Abdorrahman Boroumand Center

for Human Rights in Iran


Today, most of us working with human rights organizations or the media outside Iran are off from work, shopping for Christmas, or spending time with our families. In Iran, government offices are closed on Thursday afternoons and Fridays. Yet, for the Iranian government, Christmas and the weekend’s closure presented the ideal opportunity to announce the imminent execution a young Kurdish engineering student and environmentalist to his family.  


Habibollah Latify was sentenced to death for “waging war on God” in 2009 and is scheduled to be hanged on Sunday. He was arrested in the fall of 2007 in Sanandaj, the Kordestan provincial capital, north-western Iran for alleged membership in a proscribed armed group. According to Amnesty International, Habibollah’s “trial was held behind closed doors and his lawyer was not allowed to be present to defend him. Nor was his family allowed to attend the trial”. His family reported that he was held incommunicado for four months and beaten so badly that he was hospitalized for internal bleeding and unable to stand for weeks. Habibollah eventually confessed but retracted his confession during his trial. The court reportedly refused to hear witnesses who could have confirmed that Habibollah was not in the town where the crimes he is accused of were committed.


The streets around us here in Washington are filled with light and joy as families prepare for celebrating Christmas. And yet, in an isolated prison in a remote town in the Iranian Kordestan, a family is pleading to save the life of their 29-year old son, a straight A student and an athlete who loves nature and his country’s mountains.  They are hoping that our attention would save the life of a young man who instead of serving his country and building the future is scheduled to die in a few hours, after three terrible years of imprisonment.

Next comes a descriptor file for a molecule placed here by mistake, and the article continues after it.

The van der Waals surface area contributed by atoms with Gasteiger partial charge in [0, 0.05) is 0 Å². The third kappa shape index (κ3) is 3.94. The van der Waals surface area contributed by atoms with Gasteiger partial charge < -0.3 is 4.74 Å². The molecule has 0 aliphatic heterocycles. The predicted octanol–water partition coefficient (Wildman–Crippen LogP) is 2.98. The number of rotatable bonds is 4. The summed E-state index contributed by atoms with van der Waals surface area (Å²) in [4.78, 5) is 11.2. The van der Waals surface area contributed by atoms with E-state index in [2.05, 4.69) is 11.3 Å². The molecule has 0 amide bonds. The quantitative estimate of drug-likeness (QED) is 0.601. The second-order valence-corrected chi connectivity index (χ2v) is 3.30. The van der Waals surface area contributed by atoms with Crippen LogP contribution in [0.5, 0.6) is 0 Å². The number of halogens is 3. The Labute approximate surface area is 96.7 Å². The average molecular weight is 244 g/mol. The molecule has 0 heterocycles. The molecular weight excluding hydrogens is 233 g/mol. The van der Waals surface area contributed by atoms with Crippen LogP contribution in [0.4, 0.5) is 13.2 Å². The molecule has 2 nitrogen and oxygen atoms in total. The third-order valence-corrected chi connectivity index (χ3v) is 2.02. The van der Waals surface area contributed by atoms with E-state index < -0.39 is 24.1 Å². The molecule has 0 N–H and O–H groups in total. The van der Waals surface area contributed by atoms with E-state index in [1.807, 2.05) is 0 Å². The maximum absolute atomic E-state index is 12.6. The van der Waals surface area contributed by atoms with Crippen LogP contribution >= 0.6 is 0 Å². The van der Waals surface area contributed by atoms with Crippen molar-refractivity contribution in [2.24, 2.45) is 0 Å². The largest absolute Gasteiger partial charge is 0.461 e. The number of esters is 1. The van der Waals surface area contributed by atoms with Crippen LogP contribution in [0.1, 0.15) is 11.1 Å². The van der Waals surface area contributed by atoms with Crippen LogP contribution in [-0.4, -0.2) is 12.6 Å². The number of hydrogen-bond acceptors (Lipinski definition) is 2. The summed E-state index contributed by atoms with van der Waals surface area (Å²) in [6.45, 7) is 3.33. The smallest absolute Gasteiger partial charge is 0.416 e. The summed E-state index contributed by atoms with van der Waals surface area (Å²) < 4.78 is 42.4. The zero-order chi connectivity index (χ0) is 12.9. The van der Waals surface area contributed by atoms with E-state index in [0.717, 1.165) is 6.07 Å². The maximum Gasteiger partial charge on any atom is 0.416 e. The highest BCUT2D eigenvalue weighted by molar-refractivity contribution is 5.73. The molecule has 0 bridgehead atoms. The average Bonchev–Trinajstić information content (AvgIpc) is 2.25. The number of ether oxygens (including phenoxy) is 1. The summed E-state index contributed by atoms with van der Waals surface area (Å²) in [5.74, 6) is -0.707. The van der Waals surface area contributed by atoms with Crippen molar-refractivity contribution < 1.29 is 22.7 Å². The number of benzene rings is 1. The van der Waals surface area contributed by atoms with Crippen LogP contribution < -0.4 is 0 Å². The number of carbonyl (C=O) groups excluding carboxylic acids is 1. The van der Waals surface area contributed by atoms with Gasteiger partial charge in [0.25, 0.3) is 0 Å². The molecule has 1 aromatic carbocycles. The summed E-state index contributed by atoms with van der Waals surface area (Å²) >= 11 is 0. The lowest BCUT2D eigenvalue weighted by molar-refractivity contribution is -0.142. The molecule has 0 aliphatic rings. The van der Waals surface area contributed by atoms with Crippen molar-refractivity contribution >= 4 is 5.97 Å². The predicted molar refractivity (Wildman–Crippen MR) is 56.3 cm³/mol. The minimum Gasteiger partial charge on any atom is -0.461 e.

Since yesterday, human rights groups and the Farsi-speaking media have done their best to draw attention to Habibollah’s imminent execution. His sister has given numerous interviews since his lawyer, like other Iranian lawyers, has been warned not to talk about his clients’ case to the media. But time is short and, in the absence of international attention, many of us have little hope in the possibility of saving Habibollah’s life.


Today many of us who believe in the importance of due process of law feel helpless and overwhelmed by a cascade of unanswered questions. How can we do our work effectively? How can lawyers do their work of defending their clients if the law allows detainees to be interrogated, and tortured, without their presence and if the judges accept coerced confessions as evidence? How can the accused present a proper defense if the law allows the judge to decide whether or not an attorney would be present at their trial, whether or not they can call witnesses to testify? How can attorneys advocate on behalf of their clients and protest about irregularities in the judicial process if doing so leads to their arrest?


Most authoritarian states execute dissidents to deter dissent. A young unknown Kurdish student in an isolated region is a perfect target. Publicizing an unverifiable accusation of involvement in an armed group is meant to prevent a public opinion outrage and create confusion. Many dissidents like Habibollah latifi have been executed based on trumped-up charges, including a school teacher, Farzad Kamangar, who was executed earlier this year. The judicial process leading to these executions rarely allows the public to know the truth about the case or the charges leveled against the defendants.


The Islamic Republic authorities do not often feel compelled to discuss about the evidence in specific cases, explain why trials are held behind closed door, or why they feel threatened by attorneys if their accusations are based on evidence. But they are uncomfortable enough with a judicial process that fails to meet the minimum standards of fair trial to announce their decision to execute Habibollah Latify on a Thursday afternoon two days before Christmas when local authorities are inaccessible and, they hope, there will be no international reaction.